September 2013 saw the 20th anniversary of the first airing of The X-Files . To celebrate this on The Hex Dimension, I’m providing you with retrospectives on episodes and I’ll also be covering the films at the points that they fit into the series’ chronology. So, without further ado… welcome to “Roland”.
I’ll give this episode one thing, having a group of scientists/engineers who are working on creating a new plane engine makes for an interesting setting for this episode. The controlled nature of the wind tunnel and its needs for precision are all starkly brought into the fore.
Unfortunately for us, we know something doesn’t belong from very early on and we watch this aspect closely. It’s strange, the portrayal of a disabled person in this instance instantly singles out the character, because of the high-tech, industrial scenario around Roland. The audience know as soon as they see him that Roland will be a part of whatever is about to go down and necessitate a visitation by Mulder and Scully.
What we end up having is a murder mystery with Rain Man like elements.
“And they’re not supposed to come back,” Roland says ominously during an encounter with Mulder and Scully in his sheltered accommodation. Mulder and Scully’s theorising in this episode is all over the place. They can’t quite bring themselves to believing Roland is responsible, and it takes (by the series’ standards) an awfully long time for Mulder to come up with an X-Files like explanation for the deaths.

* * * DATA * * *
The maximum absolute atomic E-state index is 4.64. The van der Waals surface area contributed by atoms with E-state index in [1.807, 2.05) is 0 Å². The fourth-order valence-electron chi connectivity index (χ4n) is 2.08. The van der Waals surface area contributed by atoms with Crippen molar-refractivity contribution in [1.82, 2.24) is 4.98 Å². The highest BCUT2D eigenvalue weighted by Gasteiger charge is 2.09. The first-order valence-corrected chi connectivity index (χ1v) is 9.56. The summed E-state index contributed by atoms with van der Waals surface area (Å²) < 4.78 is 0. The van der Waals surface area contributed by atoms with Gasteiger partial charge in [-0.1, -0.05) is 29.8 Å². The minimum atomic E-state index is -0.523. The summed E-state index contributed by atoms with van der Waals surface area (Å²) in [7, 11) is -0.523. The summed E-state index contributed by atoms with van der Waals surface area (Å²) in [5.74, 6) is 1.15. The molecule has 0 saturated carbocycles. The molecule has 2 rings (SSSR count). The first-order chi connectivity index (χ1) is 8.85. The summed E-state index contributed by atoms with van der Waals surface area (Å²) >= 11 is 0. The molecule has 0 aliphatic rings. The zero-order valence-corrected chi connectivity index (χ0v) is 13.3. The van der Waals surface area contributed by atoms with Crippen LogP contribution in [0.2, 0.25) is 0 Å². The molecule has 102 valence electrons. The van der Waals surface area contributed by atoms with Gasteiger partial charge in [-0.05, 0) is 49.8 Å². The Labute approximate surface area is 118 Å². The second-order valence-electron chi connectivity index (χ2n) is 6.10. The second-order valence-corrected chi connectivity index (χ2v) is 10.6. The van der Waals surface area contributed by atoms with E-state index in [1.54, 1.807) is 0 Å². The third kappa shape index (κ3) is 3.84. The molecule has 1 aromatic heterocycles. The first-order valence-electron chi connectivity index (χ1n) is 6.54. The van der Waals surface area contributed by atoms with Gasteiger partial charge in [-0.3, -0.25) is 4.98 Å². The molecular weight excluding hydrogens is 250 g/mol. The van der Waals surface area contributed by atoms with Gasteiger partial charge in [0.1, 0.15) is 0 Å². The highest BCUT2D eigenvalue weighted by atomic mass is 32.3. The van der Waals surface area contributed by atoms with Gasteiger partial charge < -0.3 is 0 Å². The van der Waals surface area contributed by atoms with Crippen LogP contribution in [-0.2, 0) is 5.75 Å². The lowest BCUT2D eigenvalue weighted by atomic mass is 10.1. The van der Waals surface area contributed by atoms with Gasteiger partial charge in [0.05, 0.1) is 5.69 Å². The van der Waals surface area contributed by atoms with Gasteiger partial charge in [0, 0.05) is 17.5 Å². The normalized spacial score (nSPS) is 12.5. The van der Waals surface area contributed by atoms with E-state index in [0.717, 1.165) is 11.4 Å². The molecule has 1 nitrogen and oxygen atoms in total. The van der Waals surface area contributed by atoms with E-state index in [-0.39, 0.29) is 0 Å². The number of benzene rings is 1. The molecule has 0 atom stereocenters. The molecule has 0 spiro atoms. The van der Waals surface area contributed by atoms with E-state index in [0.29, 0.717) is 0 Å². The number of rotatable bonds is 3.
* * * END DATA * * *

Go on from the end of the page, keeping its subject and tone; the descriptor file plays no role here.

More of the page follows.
The audience isn’t quite let in on the supernatural source before Scully and Mulder, we only know that Roland is the source of the deaths involved. It takes a long for it to be revealed that Roland and the now dead Doctor Arthur Grable were probably twins. In terms of narrative mechanics in the X-Files universe, by this point in season one, everyone knows to be wary of twins, so it just seems silly that it took most of the episode for some psychic death link scenario to be named.
Zeljko Ivanek’s portrayal of Roland is quite compelling. His world is slowly turned on its head, with the deaths drastically affecting him. Once it’s hypothesised that Arthur Grable – human popsicle – is reaching out to the world through Roland, I really felt for the character being torn between what he knew was right and the visions and action Arthur was apparently pushing upon his twin brother.
Too much of the same
As I mentioned in my previous retrospective, on “Born Again”, this episode is the fourth one in the series that has a deceased individual reaching out form some kind of afterlife to wreak havoc among the living. Nearing the end of this look back at the first season, I do feel somewhat cheated that the dead came back so much during it.
What did you think of this episode? Let us know in the comments below.